The article is a dumbed-down rehash of questions to which we know the answers. The only thing I learned was that I should have read the original DDay piece in the first place.

        Disappointing.

        Reply
    4. Jazz Paw

      Kamala Harris is being sold to Democrats like soap. Yes, she will get a prominent speaking role whenever possible and be groomed to be a presidential candidate. I doubt 2020 is going to be enough time to make this happen.

      It really doesn’t matter what she believes anyway. The problem with the Democrats is that their legislative actors are not in possession of any plan forward. My personal goal is now aligned with Grover Norquist: shrink the Federal government and drown it in a bathtub. My state can’t secede, but perhaps fiscal secession is doable.

      Democrats will not be able to stop much of the Republican agenda because enough of them will be bought off to get 60 votes. It really won’t matter what Shumer says. The likes of Manchin and others will gladly trade with the Republicans.

      Reply
  7. polecat

    “a people’s champion’ ???

    … more like a perpetrating chameleon in my estimation …..

    and …’the ‘female’ Obama’ ……. something for the O & Hill Bots to latch onto … like fleas to a rat … a Demorat !

    Heyzeuz help us !

    Reply
  8. casino implosion

    “I mean true anti-corporatists, FDR Democrats, true and aggressive enemies of “rule by the rich.”

    Anyone who accepts this sentence at face value needs to read the main works of the New Left historians like Kolko, Livingston and Sklar.

    Reply
    1. Phil

      Yes. I remember when I was a young pup and encountered Kolko in a course on American business history. It so attacked my assumptions that it took me five years to really come to grips with it.

      Wealth of Nations, Great Transformation, and Triumph of Conservatism should be required reading before voting. I know, a new Crosscheck!

      Reply
    1. Dave

      He’s moved on to another arm candy. A Russian ballerina, or something like that. More like his nursemaid than girlfriend. She’ll be changing his diapers pretty soon.

      Reply
  9. Katharine

    One ally the less. Maybe she can still be pushed to vote appropriately on occasion, but certainly not counted on for good legislation or organizing her colleagues.

    Reply
  10. Paul Tioxon

    Here is the political reality of Kamala Harris and the necessary connection to explain why she is by passing for prosecution, the proposed Treasury Secretary, Steven Mnuchin. Aside from being a standard issue Ivy League Goldman Sachs financier, Mr Mnuchin’s name can be prominently seen in the bright lights of the Hollywood silver screen on a frequent basis. I know, because I just saw the Batman vs Superman epic on HBO and in the rolling credits, Mr Mnuchin is a credited producer. And it does not stop there. A handful of x-Men movies, Avatar, and unending stream sci-fi franchise money makers, Aliens-Predator, the Aliens pre-quel, Prometheus, the list is extensive partnering with Fox and Time Warner to help finance the biggest of the big name stars, the biggest of the big blockbuster directors. Well, I hope you get the idea. Hollywood financing is a jumble of money from several sources at this blockbuster level, no doubt to spread the risk. No one wants to be on the hook for a “Cleopatra” money pit that can take down your whole studio.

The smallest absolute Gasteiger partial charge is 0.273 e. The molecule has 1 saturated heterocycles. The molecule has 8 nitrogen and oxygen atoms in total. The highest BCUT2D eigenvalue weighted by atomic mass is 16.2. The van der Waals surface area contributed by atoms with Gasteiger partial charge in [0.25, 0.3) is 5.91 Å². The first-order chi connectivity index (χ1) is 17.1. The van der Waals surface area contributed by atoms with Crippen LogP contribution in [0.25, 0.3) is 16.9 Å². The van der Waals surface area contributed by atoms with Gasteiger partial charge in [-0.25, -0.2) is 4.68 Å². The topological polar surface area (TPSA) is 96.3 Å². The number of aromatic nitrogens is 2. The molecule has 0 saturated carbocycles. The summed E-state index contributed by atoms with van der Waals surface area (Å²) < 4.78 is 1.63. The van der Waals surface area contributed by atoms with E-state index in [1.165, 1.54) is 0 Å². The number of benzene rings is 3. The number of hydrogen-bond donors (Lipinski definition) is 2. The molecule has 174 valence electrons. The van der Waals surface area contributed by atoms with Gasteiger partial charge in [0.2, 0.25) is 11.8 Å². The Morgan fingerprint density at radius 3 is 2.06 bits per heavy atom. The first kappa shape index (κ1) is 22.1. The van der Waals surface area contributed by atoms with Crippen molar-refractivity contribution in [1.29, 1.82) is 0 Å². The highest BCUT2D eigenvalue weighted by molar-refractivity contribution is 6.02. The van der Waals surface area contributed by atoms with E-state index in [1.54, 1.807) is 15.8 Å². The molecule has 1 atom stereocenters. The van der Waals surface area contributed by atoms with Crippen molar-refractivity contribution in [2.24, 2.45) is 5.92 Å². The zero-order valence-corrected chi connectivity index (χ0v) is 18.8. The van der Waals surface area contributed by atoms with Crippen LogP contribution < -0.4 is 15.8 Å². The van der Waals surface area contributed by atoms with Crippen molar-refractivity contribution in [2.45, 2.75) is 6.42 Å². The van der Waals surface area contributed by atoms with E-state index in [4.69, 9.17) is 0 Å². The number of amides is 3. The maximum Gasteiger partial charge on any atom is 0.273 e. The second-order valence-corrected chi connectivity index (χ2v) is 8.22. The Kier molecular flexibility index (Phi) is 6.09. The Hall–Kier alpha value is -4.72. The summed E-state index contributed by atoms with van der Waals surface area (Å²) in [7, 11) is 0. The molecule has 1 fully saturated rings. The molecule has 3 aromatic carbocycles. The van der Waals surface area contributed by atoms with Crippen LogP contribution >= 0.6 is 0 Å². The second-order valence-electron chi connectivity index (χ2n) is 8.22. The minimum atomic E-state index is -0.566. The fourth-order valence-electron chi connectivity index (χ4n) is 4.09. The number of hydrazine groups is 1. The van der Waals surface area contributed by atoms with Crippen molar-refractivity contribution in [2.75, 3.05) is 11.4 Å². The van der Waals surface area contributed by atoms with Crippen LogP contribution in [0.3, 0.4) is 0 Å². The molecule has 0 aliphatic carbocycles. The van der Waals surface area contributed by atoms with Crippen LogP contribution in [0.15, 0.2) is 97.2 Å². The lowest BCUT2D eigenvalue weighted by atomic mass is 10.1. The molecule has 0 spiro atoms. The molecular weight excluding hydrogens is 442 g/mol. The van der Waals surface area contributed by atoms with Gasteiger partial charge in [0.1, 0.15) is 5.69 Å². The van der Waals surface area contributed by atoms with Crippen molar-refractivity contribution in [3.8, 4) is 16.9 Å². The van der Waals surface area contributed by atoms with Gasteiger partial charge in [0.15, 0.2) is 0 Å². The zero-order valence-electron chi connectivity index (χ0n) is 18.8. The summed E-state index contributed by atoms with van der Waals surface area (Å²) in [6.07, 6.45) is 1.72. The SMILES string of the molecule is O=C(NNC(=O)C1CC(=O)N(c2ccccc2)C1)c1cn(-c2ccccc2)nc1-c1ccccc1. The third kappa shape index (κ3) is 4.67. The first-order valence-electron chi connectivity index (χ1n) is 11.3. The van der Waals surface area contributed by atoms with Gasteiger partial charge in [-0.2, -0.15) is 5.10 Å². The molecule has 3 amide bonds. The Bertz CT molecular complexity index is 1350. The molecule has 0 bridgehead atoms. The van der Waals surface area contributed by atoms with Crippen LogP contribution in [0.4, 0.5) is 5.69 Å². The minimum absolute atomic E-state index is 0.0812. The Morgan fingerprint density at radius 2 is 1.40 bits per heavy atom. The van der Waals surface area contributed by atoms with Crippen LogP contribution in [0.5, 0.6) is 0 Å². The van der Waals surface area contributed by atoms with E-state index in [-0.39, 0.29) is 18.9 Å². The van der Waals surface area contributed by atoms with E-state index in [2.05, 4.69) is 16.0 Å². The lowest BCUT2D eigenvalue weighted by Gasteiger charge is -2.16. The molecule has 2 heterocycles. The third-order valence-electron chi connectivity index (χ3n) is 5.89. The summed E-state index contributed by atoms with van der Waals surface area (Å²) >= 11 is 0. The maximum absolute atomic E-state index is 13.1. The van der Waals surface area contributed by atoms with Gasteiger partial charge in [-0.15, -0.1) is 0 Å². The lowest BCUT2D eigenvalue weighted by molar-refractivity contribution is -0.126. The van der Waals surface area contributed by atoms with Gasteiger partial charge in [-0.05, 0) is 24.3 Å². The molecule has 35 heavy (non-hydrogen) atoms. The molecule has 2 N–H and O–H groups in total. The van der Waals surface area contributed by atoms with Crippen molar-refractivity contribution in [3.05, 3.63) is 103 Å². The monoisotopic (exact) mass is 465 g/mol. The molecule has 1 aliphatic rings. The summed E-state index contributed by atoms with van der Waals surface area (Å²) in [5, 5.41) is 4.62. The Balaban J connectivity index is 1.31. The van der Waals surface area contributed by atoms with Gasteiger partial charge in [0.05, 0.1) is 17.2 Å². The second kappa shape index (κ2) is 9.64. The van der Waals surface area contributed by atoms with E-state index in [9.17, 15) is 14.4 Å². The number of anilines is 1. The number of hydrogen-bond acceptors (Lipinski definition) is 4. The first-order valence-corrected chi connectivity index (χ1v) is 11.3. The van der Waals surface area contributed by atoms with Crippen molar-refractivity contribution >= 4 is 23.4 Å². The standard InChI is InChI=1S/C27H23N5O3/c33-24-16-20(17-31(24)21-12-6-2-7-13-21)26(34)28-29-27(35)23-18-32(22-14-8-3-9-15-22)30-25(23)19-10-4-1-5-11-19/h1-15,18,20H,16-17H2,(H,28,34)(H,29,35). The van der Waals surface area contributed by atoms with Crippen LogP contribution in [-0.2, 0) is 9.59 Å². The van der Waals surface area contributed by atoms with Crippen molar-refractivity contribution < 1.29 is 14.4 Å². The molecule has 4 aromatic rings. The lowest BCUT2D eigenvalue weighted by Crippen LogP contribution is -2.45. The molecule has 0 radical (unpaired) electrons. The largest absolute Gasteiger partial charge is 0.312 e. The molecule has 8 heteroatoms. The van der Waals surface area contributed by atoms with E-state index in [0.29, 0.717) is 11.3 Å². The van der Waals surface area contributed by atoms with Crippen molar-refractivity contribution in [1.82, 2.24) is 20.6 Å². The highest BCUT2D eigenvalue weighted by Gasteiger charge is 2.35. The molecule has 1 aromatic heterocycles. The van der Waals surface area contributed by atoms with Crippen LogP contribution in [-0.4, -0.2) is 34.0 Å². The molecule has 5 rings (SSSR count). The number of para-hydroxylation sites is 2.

Los Angeles and the entire state of Cali owes Hollywood a lot of leeway due to its major economic impact for jobs and all of the cash coursing through the streets of Rodeo Dr, Beverly Hills and other global landmarks, all part of the tinsel town lore. Here is a brief overview:

    “Without a doubt, the entertainment industry is a fundamental and indispensable pillar of the economy. That’s true not only in greater Los Angeles, but also the State of California and the entire United States. Whether measured in terms of employment, the number of business establishments, positive balance of international trade or as a source of tax revenue, the importance and impact of the industry at the local, national and international level is simply staggering.

    Consider: there are more than 6,600 business establishments in California that service the film and television industry, which is triple the roughly 2,000 Starbucks locations in the state. Combined, these entertainment businesses employ over 212,000 Californians. Moreover, many of these establishments are small businesses with fewer than 10 employees each. In 2008, California industry workers earned a whopping and critical $16.7 billion in wages, much of which went on to find its way into California’s cash-strapped economy.”